This piece particularly stands out because of the emotional delivery. The ensemble gives a heartbreaking performance of three broken – completely lost and drug dependent – souls.

History is the last part in The Ireland Trilogy. When one starts talking about the history of Ireland, the first thing that springs into mind is, of course, The Civil War, The Revolution, DeV and Michael Collins, the conflict between the Republic and Northern Ireland. History is indeed written by the winners. It’s also written by a selected group of the elite. People, common folks like you and me, unfortunately do not write the history. At least, not the one that will be composed into a book and studied by generations onwards.

And that’s exactly what’s on THEATREclub’s agenda: to show to the public the real history of Ireland (who deep inside is a beautiful ginger girl wearing an emerald green dress), the life of the other half, without sugarcoating or overdramatizing anything. History mainly looks on the historical importance of Richmond Barracks, where the British Army was homed during the Civil War; Goldenbridge Church that once used to be one of the infamous laundries housing unmarried and unwanted young mothers-to-be; and finally on the long tragic sixteen years of regeneration of Dublin’s St Michael’s Estate, that was built to fight the housing crisis of the 60s.

Originally built in 1969, the estate fell in to such a decay that by the end of the 80s  a survey was conducted amongst its inhabitants on what to do with the site. The absolute majority of the tenants preferred it to be completely demolished and rebuilt rather than refurbished. It will take the government sixteen long years to put an end to the inhuman living conditions of Inchicore’s council flats. The government has forgotten about these people, if it ever remembered about them in the first place. Even the statue of Virgin Mary erected on the premises felt like she had failed her devoted worshipers.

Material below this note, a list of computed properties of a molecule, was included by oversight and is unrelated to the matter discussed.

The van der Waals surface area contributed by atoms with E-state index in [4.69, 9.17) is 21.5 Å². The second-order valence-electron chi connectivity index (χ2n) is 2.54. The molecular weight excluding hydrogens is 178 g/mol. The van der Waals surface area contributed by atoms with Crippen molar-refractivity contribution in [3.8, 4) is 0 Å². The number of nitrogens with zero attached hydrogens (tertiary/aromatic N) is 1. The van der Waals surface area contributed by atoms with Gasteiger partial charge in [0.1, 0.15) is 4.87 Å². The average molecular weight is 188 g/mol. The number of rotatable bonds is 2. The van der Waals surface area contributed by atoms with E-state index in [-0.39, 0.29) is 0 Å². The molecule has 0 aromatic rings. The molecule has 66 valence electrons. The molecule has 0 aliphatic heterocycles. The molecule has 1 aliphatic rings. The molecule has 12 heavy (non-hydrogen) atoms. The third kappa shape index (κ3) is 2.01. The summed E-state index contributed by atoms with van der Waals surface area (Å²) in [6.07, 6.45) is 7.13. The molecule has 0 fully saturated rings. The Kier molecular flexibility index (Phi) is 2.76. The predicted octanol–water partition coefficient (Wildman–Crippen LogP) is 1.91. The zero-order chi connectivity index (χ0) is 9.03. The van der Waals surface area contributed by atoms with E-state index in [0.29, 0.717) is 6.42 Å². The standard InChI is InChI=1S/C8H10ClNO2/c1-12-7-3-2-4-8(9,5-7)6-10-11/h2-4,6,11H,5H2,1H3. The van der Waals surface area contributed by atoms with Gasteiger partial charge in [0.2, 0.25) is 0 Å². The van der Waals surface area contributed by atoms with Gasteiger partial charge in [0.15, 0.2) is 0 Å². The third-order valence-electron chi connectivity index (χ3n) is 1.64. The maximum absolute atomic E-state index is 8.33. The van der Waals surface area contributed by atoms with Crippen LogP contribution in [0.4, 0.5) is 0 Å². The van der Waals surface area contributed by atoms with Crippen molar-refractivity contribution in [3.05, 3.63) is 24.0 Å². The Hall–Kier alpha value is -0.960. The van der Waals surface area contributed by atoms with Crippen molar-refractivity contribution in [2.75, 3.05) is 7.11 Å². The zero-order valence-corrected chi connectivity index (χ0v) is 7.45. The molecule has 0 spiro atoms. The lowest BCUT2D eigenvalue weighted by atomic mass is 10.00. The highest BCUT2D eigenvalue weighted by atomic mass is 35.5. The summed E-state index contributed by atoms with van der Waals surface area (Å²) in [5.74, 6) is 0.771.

THEATREclub looks at modern Ireland through the spectacle of equality, with the broad meaning of this word. All people are equal and all of them deserve equal treatment and promise of a better – fairer – future therefore everybody’s story is important, everybody’s story is relevant and deserves to be heard. For more info about the plays and the company’s work: http://www.theatreclub.ie/our-work/

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Filed under Heroine, history, The Family, The Ireland Trilogy, The Peacock Theatre, THEATREclub, Uncategorized

Collins Barracks: Pals – The Irish at Gallipoli

Back by popular demand: Pals – Irish at Gallipoli has returned to Collins Barracks. I missed it the first time, so I made  sure to be in the frontline to secure my ticket for the second time around.

Pals play by Anu Productions is nothing like any other play you might have seen before. Based on real events, this piece of theatre is so unconventional mainly because it’s site-specific. A term not everyone might be familiar with, especially if you haven’t seen a production like Pals before. Site-specific means that the play takes place where the event the story based on actually happened. In this case it is Collins Barracks (currently it’s the home to The National Museum of Ireland).